Nonlinear Mechanics and Nonlinear Material Properties in Micromechanical Resonators
This event is part of the PhD Final Oral Exams.
Dissertation Committee: Raj Mohanty, Alex Sushkov, Claudio Chamon, Robert Carey, Shyam Erramilli
Microelectromechanical Systems are ubiquitous in modern technology, with applications ranging from accelerometers in smartphones to ultra-high precision motion stages used for atomically-precise positioning. With the appropriate selection of materials and device design, MEMS resonators with ultra-high quality factors can be fabricated at minimal cost. As the sizes of such resonators decrease, however, their mechanical, electrical, and material properties can no longer be treated as linear, as can be done for larger-scale devices. Unfortunately, adding nonlinear effects to a system changes its dynamics from exactly-solvable to only solvable in specific cases, if at all. Despite (and because of) these added complications, nonlinear effects open up an entirely new world of behaviors that can be measured or taken advantage of to create even more advanced technologies.
In our resonators, oscillations are induced and measured using separate aluminum nitride transducers. I used this mechanism for several separate highly-sensitive experiments. In the first, I demonstrate the incredible sensitivity of these resonators by actuating a mechanical resonant mode using only the force generated by the radiation pressure of a laser at room temperature.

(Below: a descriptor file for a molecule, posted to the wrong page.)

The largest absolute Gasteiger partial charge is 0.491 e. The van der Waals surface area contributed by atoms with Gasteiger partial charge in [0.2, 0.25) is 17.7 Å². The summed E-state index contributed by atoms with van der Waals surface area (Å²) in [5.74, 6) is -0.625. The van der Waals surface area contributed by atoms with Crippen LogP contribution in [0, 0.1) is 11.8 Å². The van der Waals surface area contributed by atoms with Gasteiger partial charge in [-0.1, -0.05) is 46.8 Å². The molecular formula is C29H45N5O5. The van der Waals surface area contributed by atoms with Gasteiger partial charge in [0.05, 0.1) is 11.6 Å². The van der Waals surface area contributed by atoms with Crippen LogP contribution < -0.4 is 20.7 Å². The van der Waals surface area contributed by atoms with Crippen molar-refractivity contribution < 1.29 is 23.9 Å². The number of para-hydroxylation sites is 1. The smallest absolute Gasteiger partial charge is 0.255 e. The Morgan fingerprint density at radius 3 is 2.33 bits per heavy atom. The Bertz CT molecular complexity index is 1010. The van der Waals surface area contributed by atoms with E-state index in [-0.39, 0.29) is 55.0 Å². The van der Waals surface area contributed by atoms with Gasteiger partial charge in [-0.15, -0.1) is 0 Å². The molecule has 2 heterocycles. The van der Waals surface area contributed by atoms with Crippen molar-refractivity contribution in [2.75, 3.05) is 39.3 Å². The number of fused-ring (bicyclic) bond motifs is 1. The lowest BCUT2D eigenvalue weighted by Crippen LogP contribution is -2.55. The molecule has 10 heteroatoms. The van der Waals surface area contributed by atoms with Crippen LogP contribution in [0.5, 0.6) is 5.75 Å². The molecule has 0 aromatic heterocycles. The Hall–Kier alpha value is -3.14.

In following three experiments, which use similar mechanisms, I demonstrate information transfer and force measurements by taking advantage of the nonlinear behavior of the resonators. When nonlinear resonators are strongly driven, they exhibit sum and difference frequency generation, in which a large carrier signal can be mixed with a much smaller modulation to produce signals at sum and difference frequencies of the two signals. These sum and difference signals are used to detect information encoded in the modulation signal using optical radiation pressure, electromagnetic heating, and acoustic pressure waves.
Finally, in my experiments, I probe the nonlinear nature of the piezoelectric material rather than take advantage of the nonlinear resonator behavior. The relative sizes of the linear and nonlinear portions of the piezoelectric constant can be determined because the force applied to the resonator by a transducer is independent of the dielectric constant. This method allowed me to quantify the nonlinear constants.